Pelosi: Health Care Reform Will Advance ‘On Many Fronts’

BY Lea Winerman  January 28, 2010 at 2:44 PM EST

House Speaker Nancy Pelosi told reporters Thursday that Congress could move forward on health care reform “on many fronts,” working to pass smaller parts of the legislation in separate bills while still negotiating a comprehensive reform package.

“Some things we can do on the side that may not fit into the bigger plan,” Pelosi told reporters on Thursday, citing as an example removing the antitrust exemption for insurers.

She did not give a specific timetable for any of the legislation. But an aide told the Boston Globe that a series of such smaller bills could be unveiled before the mid-February recess.

The speaker also acknowledged that some of the most popular reforms — such as new insurance industry regulations — could only work as part of a larger reform effort.

“You can’t really do the insurance reforms unless you have something else that goes with it — otherwise you have no leverage with the insurance industry,” she said.

Politico has video of the news conference. The comments follow President Obama’s State of the Union address Wednesday night, in which he urged lawmakers to move forward with health care reform but did not lay out a specific legislative path to do so.

“Do not walk away from reform. Not now. Not when we are so close. Let us find a way to come together and finish the job,” the president said.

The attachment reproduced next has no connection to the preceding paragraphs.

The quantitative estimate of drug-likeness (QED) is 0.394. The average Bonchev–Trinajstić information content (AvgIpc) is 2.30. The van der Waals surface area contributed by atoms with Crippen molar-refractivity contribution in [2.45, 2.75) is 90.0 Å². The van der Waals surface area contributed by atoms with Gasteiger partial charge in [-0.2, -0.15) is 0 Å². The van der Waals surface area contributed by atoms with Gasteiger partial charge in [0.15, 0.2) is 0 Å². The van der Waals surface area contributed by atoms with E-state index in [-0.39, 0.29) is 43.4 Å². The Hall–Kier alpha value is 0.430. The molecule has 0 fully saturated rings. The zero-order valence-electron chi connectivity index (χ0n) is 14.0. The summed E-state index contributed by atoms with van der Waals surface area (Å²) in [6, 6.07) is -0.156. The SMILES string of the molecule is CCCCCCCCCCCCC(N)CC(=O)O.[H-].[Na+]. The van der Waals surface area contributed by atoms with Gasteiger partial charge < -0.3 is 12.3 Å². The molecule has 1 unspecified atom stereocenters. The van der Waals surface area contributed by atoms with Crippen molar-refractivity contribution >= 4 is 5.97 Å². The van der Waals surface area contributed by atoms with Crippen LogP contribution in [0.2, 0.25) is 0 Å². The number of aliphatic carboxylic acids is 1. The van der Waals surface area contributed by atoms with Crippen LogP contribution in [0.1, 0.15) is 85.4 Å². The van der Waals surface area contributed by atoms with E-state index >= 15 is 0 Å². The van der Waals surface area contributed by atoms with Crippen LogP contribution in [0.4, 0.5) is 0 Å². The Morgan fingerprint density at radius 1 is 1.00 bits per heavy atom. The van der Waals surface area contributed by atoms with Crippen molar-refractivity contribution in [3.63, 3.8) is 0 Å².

But his remarks on health reform came more than half an hour into the speech, a distant second to a new focus on jobs.

Congress has spent the past week debating how to move forward on health care — since a special election for the late Sen. Ted Kennedy’s Massachusetts Senate seat deprived them of their filibuster-proof supermajority in the Senate.

One option on the table is convincing House Democrats to pass the current Senate bill, with a package of budget-related “fixes” that the Senate could approve through a process called reconciliation that only requires 51 votes.

But that method has proven difficult to sell to rank-and-file members in both the House and Senate.

The House has sent the Senate a package of proposed fixes, including eliminating a tax on high-cost health care plans, that many Senate Democrats say are too expensive at $300 billion.

Pelosi spokesman Brandon Daly disputed that $300 billion figure, telling the Los Angeles Times “there is not set cost.”

And on Thursday, Sen. Majority Leader Harry Reid seemed in no hurry to finish up the legislation, telling reporters only that it would be done this year.

“This is not a one-year Congress, this is a two-year Congress and we have had a number of extensive meetings of trying to come up with a path forward,” Reid said. “We are going to move forward on health care. We’re going to do health care reform this year.”